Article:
I have the greatest sympathy for the victims of WWII, not less for the civilians; it was a horrible ordeal. But this is one man, doing at the time what was considered your 'job'. He didn't execute the orders, as far as I'm aware. What good does it do to punish him for being involuntarily recruited at a time of war?

I don't think I implied that the people affected by WWII can and should 'get over it'. And if I did, I'm sorry, that wasn't my intention.

irjudd
19-03-09, 18:30
There have been thousands of people that chose to die rather than follow orders that go against their conscience. This fella seems to have chosen to torture and/or kill innocent people in order to save his own life.

Doesn't sound like an honorable person to be sympathizing for.

knightgames
19-03-09, 18:32
Do any of the family members feel better, knowing that this man was expelled?

I have the greatest sympathy for the victims of WWII, not less for the civilians; it was a horrible ordeal. But this is one man, doing at the time what was considered your 'job'. He didn't execute the orders, as far as I'm aware. What good does it do to punish him for being involuntarily recruited at a time of war?

I don't think I implied that the people affected by WWII can and should 'get over it'. And if I did, I'm sorry, that wasn't my intention.


It's all good, Bear. I came off harsh....esp to you in response. I've known several concentration camp survivors other than the above mentioned. They live with this day to day. They had no choice in the matter too. They live daily with this. There's no reason an SS soldier shouldn't either.

I'll be honest and say I don't know what I'd do if I were in his position. I'd like to think I'd not follow in his path despite the obvious outcome of said decision.

I hope we'd live in a world where NONE of us would follow his path. I'm optomistically foolish like that.





It's been 20 years since a drunk driver killed my girlfriend. I have no problem with him still being in jail. Sadly. He's not.

MrBear
19-03-09, 18:43
There have been thousands of people that chose to die rather than follow orders that go against their conscience. This fella seems to have chosen to torture and/or kill innocent people in order to save his own life.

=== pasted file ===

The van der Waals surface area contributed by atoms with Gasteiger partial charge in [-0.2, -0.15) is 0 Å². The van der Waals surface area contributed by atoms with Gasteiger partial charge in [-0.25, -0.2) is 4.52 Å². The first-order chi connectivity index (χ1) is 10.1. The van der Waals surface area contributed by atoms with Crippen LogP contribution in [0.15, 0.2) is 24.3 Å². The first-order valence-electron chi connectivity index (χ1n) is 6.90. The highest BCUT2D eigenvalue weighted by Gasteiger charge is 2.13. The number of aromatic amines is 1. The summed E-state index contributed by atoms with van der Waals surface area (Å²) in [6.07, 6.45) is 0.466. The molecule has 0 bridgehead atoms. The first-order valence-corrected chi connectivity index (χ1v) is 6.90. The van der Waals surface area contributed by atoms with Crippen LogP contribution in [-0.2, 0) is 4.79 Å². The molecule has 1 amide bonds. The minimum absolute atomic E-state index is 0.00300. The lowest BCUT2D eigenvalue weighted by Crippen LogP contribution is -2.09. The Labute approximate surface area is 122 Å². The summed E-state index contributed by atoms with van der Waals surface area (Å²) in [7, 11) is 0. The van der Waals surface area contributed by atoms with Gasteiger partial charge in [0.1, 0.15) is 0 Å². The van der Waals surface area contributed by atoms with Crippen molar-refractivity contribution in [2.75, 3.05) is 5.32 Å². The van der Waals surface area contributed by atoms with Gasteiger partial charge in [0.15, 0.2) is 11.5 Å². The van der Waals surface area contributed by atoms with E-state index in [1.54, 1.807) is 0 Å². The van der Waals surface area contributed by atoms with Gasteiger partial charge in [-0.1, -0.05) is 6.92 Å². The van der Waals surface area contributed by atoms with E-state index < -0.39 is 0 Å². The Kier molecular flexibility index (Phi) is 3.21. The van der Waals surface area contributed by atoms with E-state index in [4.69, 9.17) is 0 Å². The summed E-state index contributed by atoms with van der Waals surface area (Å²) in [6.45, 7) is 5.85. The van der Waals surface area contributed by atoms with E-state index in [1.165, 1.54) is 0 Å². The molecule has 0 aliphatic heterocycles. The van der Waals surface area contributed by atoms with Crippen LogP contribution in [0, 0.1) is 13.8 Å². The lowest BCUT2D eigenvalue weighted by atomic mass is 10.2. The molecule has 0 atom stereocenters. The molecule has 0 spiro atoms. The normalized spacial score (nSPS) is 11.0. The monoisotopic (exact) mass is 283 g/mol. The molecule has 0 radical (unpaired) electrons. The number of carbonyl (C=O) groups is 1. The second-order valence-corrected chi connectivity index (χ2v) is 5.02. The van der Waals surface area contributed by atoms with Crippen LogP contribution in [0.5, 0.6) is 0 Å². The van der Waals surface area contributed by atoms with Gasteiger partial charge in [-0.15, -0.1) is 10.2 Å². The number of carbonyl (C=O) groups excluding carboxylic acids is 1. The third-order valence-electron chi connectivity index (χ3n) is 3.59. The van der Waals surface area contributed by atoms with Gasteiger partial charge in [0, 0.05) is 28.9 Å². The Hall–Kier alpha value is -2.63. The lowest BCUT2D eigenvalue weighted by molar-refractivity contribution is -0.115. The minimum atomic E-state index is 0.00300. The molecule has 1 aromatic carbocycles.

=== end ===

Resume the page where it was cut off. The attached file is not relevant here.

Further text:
Doesn't sound like an honorable person to be sympathizing for.

I can't honestly say I would've died instead of doing those things; sometimes the survival instinct prevails in such situations.

I'm sympathising with him because I don't see the point in punishing him decades later. I don't see what good will come from it.

It's all good, Bear. I came off harsh....esp to you in response. I've known several concentration camp survivors other than the above mentioned. They live with this day to day. They had no choice in the matter too. They live daily with this. There's no reason an SS soldier shouldn't either.

I'll be honest and say I don't know what I'd do if I were in his position. I'd like to think I'd not follow in his path despite the obvious outcome of said decision.

I hope we'd live in a world where NONE of us would follow his path. I'm optomistically foolish like that.

You're being passionate about the subject, I can understand that. :)

About your reasoning: "There's no reason an SS soldier shouldn't either." is where our opinions differ. Nothing we do will ever undo the crimes committed: but because of the circumstanses (war; kill or be killed, etc.) I won't hold his actions against him. Maybe I'm nave, but I imagine that this man didn't enjoy doing what he did; I think he deserves some peace from the war times - it won't rectify the wicked wrongdoings to let more people suffer than have to.

irjudd
19-03-09, 18:48
I can't honestly say I would've died instead of doing those things; sometimes the survival instinct prevails in such situations.

I'm sympathising with him because I don't see the point in punishing him decades later. I don't see what good will come from it.

I totally agree that punishing him decades later is pointless.

What I don't agree with however is the idea that he was "forced" to do something "against his will". Nobody can force you to do anything except force you to die. Whether or not it comes to that depends on your conviction for right and wrong.

But I can also understand where you are coming from MrBear.

Agent 47
19-03-09, 18:55
having read the article again, it seems to me like this guy is basically being deported under some guilty by association law.

i must agree with Mr Bear.

why not just find every surviving German solder and pick on them too? hey it doesn't matter if you're innocent or not, you wore the uniform

pfft